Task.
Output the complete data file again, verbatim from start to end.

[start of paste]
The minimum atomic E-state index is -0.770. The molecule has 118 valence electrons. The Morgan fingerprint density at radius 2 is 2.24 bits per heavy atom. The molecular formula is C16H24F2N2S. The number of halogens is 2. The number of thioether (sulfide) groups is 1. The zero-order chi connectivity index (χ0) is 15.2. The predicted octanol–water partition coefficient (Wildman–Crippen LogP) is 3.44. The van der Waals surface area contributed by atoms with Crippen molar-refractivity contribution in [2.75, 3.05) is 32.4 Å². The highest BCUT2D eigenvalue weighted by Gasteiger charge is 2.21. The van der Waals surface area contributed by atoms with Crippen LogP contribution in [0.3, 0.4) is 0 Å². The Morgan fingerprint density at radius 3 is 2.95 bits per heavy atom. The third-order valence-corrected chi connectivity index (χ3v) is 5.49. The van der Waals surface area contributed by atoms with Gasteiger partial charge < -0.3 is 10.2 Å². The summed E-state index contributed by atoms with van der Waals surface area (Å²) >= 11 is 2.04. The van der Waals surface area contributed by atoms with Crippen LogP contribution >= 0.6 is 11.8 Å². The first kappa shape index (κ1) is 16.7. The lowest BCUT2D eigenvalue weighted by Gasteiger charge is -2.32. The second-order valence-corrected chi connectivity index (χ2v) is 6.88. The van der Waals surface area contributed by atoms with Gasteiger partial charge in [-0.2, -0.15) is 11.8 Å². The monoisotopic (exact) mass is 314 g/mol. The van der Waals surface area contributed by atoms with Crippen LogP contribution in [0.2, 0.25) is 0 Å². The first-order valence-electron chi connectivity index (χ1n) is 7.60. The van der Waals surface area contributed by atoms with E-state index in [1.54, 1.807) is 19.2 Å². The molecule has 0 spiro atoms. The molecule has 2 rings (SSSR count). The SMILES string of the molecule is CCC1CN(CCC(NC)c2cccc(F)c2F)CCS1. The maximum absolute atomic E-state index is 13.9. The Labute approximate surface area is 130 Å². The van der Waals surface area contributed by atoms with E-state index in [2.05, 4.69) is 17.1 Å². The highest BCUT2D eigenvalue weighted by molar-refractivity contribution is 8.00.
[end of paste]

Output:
The minimum atomic E-state index is -0.770. The molecule has 118 valence electrons. The Morgan fingerprint density at radius 2 is 2.24 bits per heavy atom. The molecular formula is C16H24F2N2S. The number of halogens is 2. The number of thioether (sulfide) groups is 1. The zero-order chi connectivity index (χ0) is 15.2. The predicted octanol–water partition coefficient (Wildman–Crippen LogP) is 3.44. The van der Waals surface area contributed by atoms with Crippen molar-refractivity contribution in [2.75, 3.05) is 32.4 Å². The highest BCUT2D eigenvalue weighted by Gasteiger charge is 2.21. The van der Waals surface area contributed by atoms with Crippen LogP contribution in [0.3, 0.4) is 0 Å². The Morgan fingerprint density at radius 3 is 2.95 bits per heavy atom. The third-order valence-corrected chi connectivity index (χ3v) is 5.49. The van der Waals surface area contributed by atoms with Gasteiger partial charge < -0.3 is 10.2 Å². The summed E-state index contributed by atoms with van der Waals surface area (Å²) >= 11 is 2.04. The van der Waals surface area contributed by atoms with Crippen LogP contribution >= 0.6 is 11.8 Å². The first kappa shape index (κ1) is 16.7. The lowest BCUT2D eigenvalue weighted by Gasteiger charge is -2.32. The second-order valence-corrected chi connectivity index (χ2v) is 6.88. The van der Waals surface area contributed by atoms with Gasteiger partial charge in [-0.2, -0.15) is 11.8 Å². The monoisotopic (exact) mass is 314 g/mol. The van der Waals surface area contributed by atoms with Crippen LogP contribution in [0.2, 0.25) is 0 Å². The first-order valence-electron chi connectivity index (χ1n) is 7.60. The van der Waals surface area contributed by atoms with E-state index in [1.54, 1.807) is 19.2 Å². The molecule has 0 spiro atoms. The molecule has 2 rings (SSSR count). The SMILES string of the molecule is CCC1CN(CCC(NC)c2cccc(F)c2F)CCS1. The maximum absolute atomic E-state index is 13.9. The Labute approximate surface area is 130 Å². The van der Waals surface area contributed by atoms with E-state index in [2.05, 4.69) is 17.1 Å². The highest BCUT2D eigenvalue weighted by molar-refractivity contribution is 8.00.